An anonymous reader writes:
The “Open Library” project of the nonprofit Internet Archive has been scanning books and offering “loans” of DRM-protected versions for e-readers (which expire after the loan period expires). This week the Legal Affairs Committe of the Science Fiction Writers of America issued a new “Infringement Alert” on the practice, complaining that “an unreadable copy of the book is saved on users’ devices…and can be made readable by stripping DRM protection.”
The objection, argues SFWA President Cat Rambo, is that “writers’ work is being scanned in and put up for access without notifying them… it is up to the individual writer whether or not their work should be made available in this way.” But the infringement alert takes the criticism even further. “We suspect that this is the world’s largest ongoing project of unremunerated digital distribution of entire in-copyright books.”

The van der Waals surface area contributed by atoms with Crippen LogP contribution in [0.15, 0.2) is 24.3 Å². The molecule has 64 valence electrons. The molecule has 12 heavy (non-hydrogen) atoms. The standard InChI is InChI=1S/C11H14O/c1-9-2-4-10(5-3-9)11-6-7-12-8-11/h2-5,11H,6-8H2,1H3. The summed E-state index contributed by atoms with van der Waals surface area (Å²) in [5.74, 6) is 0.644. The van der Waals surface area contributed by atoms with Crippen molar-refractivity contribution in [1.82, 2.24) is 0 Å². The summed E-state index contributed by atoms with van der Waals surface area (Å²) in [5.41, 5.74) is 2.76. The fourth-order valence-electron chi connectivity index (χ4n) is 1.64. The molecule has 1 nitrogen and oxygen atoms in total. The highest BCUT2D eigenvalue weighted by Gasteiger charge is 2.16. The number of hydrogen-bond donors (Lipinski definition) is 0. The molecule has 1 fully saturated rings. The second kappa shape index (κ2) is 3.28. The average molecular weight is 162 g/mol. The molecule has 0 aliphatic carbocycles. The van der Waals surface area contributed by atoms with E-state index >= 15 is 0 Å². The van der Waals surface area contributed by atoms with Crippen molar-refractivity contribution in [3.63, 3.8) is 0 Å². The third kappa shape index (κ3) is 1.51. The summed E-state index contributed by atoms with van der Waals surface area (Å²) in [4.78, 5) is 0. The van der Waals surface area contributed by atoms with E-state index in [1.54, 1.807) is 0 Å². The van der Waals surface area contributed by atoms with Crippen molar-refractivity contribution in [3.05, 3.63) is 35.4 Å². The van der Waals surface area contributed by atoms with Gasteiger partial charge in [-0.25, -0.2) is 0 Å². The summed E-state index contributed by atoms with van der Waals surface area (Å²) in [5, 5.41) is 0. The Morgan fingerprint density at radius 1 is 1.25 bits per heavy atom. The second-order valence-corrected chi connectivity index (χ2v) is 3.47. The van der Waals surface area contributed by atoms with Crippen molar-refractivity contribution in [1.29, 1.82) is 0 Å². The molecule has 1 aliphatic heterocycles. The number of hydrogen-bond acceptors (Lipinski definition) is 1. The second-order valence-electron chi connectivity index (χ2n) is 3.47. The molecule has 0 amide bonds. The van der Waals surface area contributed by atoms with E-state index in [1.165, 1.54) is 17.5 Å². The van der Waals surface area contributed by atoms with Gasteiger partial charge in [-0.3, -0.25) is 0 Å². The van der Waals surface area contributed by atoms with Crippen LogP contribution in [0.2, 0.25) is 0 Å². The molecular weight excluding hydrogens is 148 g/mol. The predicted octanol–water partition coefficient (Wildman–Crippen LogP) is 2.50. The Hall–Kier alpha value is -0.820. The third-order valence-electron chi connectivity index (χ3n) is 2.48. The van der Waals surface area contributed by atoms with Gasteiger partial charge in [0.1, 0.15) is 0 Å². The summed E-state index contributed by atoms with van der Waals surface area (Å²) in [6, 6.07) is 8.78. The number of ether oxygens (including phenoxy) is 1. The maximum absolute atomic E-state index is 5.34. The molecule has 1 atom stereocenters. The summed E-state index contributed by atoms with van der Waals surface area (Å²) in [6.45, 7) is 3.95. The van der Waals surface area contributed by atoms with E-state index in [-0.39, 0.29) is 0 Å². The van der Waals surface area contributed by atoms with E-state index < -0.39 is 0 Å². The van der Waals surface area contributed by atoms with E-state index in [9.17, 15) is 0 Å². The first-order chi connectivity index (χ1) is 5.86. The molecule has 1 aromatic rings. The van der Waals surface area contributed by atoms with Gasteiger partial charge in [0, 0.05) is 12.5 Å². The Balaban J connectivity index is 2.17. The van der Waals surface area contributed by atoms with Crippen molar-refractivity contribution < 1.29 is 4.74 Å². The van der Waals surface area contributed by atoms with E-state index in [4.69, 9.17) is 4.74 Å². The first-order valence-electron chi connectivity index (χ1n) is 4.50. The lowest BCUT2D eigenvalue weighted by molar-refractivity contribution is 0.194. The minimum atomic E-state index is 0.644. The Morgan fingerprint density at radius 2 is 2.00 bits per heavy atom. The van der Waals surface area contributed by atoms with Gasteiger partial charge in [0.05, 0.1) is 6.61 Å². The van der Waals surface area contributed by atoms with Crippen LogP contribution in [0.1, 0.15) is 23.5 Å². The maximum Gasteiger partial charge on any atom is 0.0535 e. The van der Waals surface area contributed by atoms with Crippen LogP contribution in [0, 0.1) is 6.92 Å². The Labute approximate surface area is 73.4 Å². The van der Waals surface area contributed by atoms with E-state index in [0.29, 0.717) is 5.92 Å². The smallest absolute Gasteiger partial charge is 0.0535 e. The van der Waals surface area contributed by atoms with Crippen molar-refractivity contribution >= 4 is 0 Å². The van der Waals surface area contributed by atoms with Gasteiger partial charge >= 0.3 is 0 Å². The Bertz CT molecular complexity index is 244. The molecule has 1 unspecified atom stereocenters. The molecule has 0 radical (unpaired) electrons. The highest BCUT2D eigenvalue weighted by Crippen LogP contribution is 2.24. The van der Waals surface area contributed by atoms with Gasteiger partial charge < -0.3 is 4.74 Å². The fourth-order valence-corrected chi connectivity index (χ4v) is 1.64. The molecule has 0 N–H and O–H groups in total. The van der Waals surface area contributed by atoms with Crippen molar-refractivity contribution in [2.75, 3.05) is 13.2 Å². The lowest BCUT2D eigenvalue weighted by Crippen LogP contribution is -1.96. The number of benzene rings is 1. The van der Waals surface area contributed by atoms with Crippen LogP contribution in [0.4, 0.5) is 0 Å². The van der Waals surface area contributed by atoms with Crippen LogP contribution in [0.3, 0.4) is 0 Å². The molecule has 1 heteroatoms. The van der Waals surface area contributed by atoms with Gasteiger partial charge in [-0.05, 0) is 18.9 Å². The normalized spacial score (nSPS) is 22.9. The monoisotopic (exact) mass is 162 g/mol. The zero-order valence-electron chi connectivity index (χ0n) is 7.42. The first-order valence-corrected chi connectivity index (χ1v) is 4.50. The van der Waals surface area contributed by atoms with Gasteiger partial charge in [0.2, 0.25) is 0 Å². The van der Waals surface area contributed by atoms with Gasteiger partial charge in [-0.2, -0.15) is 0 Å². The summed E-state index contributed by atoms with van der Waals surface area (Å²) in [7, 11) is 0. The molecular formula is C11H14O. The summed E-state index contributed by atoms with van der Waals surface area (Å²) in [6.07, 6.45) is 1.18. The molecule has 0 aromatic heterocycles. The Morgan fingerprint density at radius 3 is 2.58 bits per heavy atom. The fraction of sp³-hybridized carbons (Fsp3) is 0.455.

The Digital Reader blog points out one great irony. “The program initially launched in 2007. It has been running for ten years, and the SFWA only just now noticed.” They add that SFWA’s tardiness “leaves critical legal issues unresolved.”
“Remember, Google won the Google Books case, and had its scanning activities legalized as fair use ex post facto… [I]n fact the Internet Archive has a stronger case than Google did; the latter had a commercial interest in its scans, while the Internet Archive is a non-profit out to serve the public good.”
of this story at Slashdot.